Washington: The US is taking precautions to ensure safety of its aid workers and military personnel engaged in flood relief efforts in Pakistan, a top American commander has said in the wake of open threat issued by the Taliban to foreigners assisting the disaster-hit people in that country.
Admiral Mike Mullen, chairman of the US Joint Chiefs of Staff, also hoped that all of those who are providing aid in this very difficult set of circumstances would not be impeded.
"I share the concern that was stated ... by the State Department. I haven`t seen any indication that that`s happened yet. But the insurgents have no moral bounds, and that they might do something like that isn`t outside the realm of possibilities," Mullen told journalists in Cleveland, amid reports that Tehrik-e-Taliban Pakistan (TTP) had threatened international aid workers asking them to leave the country.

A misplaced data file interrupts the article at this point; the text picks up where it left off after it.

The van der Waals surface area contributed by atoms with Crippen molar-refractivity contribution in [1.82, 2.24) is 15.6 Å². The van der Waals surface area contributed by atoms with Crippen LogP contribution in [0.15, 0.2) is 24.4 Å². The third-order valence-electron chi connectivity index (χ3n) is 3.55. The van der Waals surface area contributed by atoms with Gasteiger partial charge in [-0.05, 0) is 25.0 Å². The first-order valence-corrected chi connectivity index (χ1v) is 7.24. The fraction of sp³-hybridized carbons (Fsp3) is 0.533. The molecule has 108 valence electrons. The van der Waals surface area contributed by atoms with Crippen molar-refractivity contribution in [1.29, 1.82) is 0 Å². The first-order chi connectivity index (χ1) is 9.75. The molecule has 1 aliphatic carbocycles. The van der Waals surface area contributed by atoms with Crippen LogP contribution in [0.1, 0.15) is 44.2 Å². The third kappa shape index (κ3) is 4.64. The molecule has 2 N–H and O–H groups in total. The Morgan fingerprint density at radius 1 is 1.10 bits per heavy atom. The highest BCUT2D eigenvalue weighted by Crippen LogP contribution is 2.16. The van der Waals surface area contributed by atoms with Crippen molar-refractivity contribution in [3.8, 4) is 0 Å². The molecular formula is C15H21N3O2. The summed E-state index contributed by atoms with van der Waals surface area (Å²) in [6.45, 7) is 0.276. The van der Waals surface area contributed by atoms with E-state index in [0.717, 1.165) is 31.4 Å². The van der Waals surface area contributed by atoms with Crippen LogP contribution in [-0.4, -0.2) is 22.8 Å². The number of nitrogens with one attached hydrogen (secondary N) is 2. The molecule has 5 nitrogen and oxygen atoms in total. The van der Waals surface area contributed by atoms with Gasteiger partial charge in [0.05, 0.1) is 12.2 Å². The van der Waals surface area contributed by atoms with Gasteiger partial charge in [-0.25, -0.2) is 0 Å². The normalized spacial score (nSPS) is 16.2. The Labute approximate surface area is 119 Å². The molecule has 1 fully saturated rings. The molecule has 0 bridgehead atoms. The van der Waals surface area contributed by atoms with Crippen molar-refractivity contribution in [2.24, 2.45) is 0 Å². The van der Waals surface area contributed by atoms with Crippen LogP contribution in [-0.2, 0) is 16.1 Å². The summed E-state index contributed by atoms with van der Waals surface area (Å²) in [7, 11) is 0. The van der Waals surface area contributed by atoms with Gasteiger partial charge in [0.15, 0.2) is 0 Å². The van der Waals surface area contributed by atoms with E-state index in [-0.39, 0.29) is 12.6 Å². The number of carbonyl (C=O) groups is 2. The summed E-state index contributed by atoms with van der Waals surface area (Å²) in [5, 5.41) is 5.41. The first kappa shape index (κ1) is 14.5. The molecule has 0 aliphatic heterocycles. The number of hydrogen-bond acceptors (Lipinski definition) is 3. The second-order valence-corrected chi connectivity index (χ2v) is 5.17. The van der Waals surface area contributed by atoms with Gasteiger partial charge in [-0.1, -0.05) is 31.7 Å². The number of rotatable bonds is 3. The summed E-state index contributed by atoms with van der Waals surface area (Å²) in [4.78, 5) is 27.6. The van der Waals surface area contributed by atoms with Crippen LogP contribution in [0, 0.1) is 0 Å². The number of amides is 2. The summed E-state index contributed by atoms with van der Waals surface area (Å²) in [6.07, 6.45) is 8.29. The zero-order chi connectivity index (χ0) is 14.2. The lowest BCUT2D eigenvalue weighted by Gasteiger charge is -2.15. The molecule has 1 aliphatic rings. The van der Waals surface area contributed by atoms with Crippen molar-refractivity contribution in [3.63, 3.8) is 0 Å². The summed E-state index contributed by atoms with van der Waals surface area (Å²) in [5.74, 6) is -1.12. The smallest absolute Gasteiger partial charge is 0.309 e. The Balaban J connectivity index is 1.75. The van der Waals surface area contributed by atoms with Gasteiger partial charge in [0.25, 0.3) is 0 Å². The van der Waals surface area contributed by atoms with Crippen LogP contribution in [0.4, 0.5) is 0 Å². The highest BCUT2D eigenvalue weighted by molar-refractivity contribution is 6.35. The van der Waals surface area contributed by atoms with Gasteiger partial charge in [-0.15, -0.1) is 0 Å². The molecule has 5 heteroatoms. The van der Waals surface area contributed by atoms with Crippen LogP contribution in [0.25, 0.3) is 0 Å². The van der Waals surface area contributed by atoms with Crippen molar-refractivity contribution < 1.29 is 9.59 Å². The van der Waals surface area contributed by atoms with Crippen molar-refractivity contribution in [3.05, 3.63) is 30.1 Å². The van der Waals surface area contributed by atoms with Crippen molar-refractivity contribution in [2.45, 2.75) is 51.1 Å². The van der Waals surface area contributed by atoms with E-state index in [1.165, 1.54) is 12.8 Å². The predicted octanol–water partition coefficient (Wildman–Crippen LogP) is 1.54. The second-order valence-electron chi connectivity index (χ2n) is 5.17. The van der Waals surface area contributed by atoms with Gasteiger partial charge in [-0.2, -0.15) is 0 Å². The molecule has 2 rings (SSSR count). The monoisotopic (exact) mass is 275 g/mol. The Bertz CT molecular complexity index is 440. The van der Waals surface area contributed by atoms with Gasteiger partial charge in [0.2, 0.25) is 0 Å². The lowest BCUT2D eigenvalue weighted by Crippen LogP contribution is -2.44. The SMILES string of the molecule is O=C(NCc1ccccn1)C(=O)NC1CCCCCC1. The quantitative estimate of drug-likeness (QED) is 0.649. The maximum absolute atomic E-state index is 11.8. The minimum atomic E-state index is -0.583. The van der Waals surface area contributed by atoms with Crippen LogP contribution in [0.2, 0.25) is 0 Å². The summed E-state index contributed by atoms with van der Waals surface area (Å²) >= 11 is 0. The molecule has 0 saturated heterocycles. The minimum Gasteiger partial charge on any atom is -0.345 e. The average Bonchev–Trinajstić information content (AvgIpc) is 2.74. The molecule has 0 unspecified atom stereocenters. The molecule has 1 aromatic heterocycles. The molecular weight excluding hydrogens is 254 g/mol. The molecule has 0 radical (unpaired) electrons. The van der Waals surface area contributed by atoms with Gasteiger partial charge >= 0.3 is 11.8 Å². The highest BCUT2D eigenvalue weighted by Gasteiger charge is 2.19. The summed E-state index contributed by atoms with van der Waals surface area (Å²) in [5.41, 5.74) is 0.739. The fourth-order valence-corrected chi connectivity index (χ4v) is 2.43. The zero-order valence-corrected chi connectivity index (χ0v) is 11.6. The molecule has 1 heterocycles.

A day earlier, State Department spokesman PJ Crowley said the US has information of the potential targeting of foreign relief workers in Pakistan as well as government ministries.
"We`re in possession of threat information (from the Taliban). We are talking to and working with the government of Pakistan to do everything we can to make sure that our disaster response and Pakistan`s disaster response can continue in light of this threat," he said.
Crowley said the US is concerned that extremist elements within Pakistan, including the Tehrik-e-Taliban Pakistan, may well decide to attack foreigners who are in Pakistan helping the people of the country, or may choose at this time to attack government institutions in Pakistan that are responding on behalf of the Pakistani people.